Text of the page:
I think that's "None Before Me" by Sidney Carroll. However, Carroll's story is told mostly in chronological order: we meet this reclusive rich collector (Mr. Gresham); he buys this magnificent doll house; he gradually becomes obsessed with it; in the end he goes completely mad and thinks the dolls are real people and he's their god.
The change from benevolent to vindictive god grew with his growing realization of the absolute power he possessed. Up till now he had been charmed by his playthings and had acted like a father to an adopted family. Now, when the father became the heavenly father, he indulged himself in his omniscience. When the children weren't looking he stole toys from the playroom. He hid them in the kitchen. One day he took the knitting needles from the grandmother's hands. "Enough damn knitting!" he stormed at her. "Try working for a living! Sweat of your brow!" He took her, rocking chair and all, and dumped her in the kitchen. He even attacked the swan crib and the sleeping infant. He knocked the crib over and the infant came tumbling out, rolling over and over on the floor. "Train 'em young," said Gresham. "Teach 'em life's full of hard knocks." He let the infant lay on the floor for two days. He pretended to pay no attention to the wailing sound he heard.
Then there's a flash-forward to the police investigation of Gresham's death,
They found Gresham later in a pool of blood, his head cracked in places like an egg tapped with a spoon. The glass of the window in the den had been smashed to bits.
The theory of the police was that Gresham had climbed to the window sill in order to throw himself out the window. That, being a fat and awkward man, he had bumped into the glass, shattering it. That he had then suffered some sort of attack, or had tripped, and had fallen over backward on his head. That was the way the police figured it out. But Gresham himself would have told them a different story about what happened that night.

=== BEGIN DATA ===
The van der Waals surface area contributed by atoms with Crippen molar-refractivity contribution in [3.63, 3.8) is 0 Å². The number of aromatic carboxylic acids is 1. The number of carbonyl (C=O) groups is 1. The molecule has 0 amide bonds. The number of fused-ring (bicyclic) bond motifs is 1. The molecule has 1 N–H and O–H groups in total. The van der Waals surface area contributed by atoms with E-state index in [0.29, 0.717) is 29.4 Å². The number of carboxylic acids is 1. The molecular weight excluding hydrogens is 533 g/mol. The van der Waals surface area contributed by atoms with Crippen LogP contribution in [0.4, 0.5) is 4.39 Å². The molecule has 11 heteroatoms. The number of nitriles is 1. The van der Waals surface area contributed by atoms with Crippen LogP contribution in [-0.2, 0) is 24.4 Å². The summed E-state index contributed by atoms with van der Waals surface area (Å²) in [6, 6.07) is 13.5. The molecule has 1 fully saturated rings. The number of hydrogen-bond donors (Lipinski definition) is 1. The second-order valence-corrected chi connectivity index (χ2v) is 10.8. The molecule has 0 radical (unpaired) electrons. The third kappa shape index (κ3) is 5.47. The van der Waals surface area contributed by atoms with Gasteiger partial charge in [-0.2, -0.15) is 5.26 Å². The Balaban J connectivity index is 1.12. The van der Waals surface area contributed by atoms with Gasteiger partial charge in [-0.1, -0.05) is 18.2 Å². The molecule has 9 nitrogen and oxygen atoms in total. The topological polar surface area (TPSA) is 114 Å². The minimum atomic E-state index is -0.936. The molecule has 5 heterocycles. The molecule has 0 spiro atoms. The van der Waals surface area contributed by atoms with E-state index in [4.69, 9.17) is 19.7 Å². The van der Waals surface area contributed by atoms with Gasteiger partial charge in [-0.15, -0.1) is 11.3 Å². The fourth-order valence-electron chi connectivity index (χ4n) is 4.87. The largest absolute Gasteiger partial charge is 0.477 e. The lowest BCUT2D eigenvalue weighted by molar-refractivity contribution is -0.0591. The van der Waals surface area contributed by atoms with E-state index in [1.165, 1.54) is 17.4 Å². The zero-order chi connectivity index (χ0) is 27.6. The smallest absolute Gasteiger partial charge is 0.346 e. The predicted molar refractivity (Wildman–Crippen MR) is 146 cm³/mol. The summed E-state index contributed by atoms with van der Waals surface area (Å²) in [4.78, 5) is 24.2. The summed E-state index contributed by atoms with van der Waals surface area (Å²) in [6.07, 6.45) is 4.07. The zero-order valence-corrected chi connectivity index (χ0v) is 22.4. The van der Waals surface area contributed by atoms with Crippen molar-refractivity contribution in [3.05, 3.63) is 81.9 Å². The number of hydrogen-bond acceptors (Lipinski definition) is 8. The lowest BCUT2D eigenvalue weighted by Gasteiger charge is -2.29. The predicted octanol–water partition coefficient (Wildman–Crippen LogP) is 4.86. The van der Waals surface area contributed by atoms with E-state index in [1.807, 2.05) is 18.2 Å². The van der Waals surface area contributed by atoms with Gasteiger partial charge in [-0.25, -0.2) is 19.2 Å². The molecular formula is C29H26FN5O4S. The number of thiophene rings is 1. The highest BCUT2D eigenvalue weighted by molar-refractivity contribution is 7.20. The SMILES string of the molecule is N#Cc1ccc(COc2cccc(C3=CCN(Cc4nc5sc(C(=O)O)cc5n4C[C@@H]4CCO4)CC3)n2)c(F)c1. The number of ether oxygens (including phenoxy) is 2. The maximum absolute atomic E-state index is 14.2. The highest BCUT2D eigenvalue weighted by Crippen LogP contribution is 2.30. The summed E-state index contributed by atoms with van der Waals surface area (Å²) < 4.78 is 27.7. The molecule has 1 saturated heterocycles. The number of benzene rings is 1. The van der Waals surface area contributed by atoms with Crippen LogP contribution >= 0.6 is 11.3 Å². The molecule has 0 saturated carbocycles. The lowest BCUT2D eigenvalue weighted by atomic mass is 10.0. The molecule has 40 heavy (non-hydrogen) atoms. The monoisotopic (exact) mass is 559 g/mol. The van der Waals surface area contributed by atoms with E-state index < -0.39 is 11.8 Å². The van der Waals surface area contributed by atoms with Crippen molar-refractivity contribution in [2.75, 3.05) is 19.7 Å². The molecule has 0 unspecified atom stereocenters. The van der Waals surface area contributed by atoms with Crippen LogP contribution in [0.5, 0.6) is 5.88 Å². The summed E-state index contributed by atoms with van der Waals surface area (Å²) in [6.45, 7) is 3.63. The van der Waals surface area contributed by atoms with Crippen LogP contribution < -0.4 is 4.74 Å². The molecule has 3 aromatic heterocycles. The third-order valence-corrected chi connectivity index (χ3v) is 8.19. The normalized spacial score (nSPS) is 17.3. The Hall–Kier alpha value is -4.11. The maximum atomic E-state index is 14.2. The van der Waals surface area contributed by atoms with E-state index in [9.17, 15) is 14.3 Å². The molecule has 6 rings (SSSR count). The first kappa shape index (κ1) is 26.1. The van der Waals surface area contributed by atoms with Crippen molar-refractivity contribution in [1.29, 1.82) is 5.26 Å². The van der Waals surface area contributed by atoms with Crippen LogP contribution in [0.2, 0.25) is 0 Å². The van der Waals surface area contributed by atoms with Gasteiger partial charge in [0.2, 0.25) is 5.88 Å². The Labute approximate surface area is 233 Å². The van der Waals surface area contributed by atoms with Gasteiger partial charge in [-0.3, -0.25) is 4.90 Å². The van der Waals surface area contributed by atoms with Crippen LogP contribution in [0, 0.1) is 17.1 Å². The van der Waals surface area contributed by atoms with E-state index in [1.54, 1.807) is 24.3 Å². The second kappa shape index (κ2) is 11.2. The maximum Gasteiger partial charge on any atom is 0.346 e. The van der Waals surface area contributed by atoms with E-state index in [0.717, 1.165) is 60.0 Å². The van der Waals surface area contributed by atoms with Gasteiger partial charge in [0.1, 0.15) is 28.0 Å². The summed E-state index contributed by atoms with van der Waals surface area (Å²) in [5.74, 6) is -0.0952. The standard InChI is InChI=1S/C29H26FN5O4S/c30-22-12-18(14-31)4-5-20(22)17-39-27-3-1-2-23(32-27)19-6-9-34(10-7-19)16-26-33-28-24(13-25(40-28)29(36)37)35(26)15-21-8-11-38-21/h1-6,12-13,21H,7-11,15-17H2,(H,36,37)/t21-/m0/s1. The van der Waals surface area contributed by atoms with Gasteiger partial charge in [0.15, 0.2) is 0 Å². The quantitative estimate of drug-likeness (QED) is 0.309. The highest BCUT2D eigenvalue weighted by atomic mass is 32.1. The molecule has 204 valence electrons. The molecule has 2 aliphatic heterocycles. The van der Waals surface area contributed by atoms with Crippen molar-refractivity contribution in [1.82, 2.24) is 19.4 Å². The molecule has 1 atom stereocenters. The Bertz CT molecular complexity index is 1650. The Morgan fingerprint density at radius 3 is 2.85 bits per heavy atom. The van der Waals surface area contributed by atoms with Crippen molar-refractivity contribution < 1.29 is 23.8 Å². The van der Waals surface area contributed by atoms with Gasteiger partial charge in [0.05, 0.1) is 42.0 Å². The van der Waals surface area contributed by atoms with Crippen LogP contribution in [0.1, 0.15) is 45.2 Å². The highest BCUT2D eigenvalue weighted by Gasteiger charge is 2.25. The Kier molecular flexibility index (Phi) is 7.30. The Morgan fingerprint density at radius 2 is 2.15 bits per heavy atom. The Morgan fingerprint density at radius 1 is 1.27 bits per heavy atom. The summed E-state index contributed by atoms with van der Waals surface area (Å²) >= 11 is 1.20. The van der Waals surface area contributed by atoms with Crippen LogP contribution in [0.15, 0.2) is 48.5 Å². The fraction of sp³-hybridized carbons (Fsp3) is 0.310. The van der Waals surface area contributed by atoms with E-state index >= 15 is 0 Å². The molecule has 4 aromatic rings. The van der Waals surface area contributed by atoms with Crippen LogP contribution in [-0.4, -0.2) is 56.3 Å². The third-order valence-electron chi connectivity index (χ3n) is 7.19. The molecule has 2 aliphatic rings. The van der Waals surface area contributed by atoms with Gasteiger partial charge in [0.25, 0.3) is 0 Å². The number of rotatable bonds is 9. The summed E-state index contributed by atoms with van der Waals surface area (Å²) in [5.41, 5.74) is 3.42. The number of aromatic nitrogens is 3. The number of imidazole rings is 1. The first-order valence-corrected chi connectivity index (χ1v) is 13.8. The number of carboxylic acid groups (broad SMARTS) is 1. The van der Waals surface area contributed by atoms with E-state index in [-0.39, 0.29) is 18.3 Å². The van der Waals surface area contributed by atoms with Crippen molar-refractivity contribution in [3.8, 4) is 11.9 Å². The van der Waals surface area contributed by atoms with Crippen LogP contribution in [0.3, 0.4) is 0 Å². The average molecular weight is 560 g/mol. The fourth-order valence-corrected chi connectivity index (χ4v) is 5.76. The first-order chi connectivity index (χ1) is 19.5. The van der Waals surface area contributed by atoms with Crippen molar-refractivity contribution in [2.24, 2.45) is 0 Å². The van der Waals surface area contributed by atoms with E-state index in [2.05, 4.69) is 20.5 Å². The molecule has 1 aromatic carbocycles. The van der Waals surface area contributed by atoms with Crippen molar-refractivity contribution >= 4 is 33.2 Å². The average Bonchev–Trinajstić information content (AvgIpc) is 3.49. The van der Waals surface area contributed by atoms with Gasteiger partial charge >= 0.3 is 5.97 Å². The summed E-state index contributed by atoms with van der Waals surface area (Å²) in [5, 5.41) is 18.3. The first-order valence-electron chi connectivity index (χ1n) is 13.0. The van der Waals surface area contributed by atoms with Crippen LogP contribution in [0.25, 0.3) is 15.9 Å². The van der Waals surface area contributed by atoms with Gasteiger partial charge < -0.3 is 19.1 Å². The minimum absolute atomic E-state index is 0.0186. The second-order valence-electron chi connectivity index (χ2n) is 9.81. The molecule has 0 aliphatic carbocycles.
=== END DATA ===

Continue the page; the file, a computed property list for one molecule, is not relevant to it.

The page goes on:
He could have told them that he had had an extremely trying day with his flock. Nobody would stand up correctly. The furniture didn't look right. The baby wouldn't go to sleep. "Damn it!" he had screamed. "Shut up! All of you! Do as I say or--or--damn it, you'll roast in hell!"
followed by a flashback to Gresham smashing the doll house and being killed by a hand from the sky.
It was the back of Gresham's hand that had smote the building. Now the knuckles were bleeding. The hand was at his side and the blood dripped to the floor. "You fools," he shouted. "Never heard of a Day of Judgment? Wouldn't believe me when I warned you? The power of life is the power of death! I warned you—"
He raised the wounded hand and looked at it. The blood ran down his forearm. "Wash you in the blood—I'll wash you in the blood—you stupid, selfish, disobedient—people!"
He stood over the rubble and shouted, and exulted, and sweated. God—even a god—can not be entirely calm after producing an earthquake. Gresham could not keep his arms from shaking. But he knew he could go to sleep now. The evildoers had been slaughtered, vengeance had been wrought.
But first he walked to the window—first he wanted, for some strange reason, a look at the night sky. He walked to the window and leaned heavily upon the sill. He was still breathing hard, his throat and his brain felt curiously congested. He climbed up on the broad sill, as if, by getting close to the window, he could suck in more air. He stood there on the sill, leaning his full weight against the window, panting hard. He looked up at the sky. It was the faintest pale blue of the very early dawn. Not a single cloud floated up there--nothing . . . till Gresham saw. From the immense void, covering half the shoulder of the sky, the back of an enormous Hand was coming down at him--swiftly, powerfully, vengefully.
You could have read it in the anthology The Supernatural in Fiction (Leo P. Kelley, ed.) or in the Ray Bradbury-edited anthology Timeless Stories for Today and Tomorrow. Does any of these covers look familiar?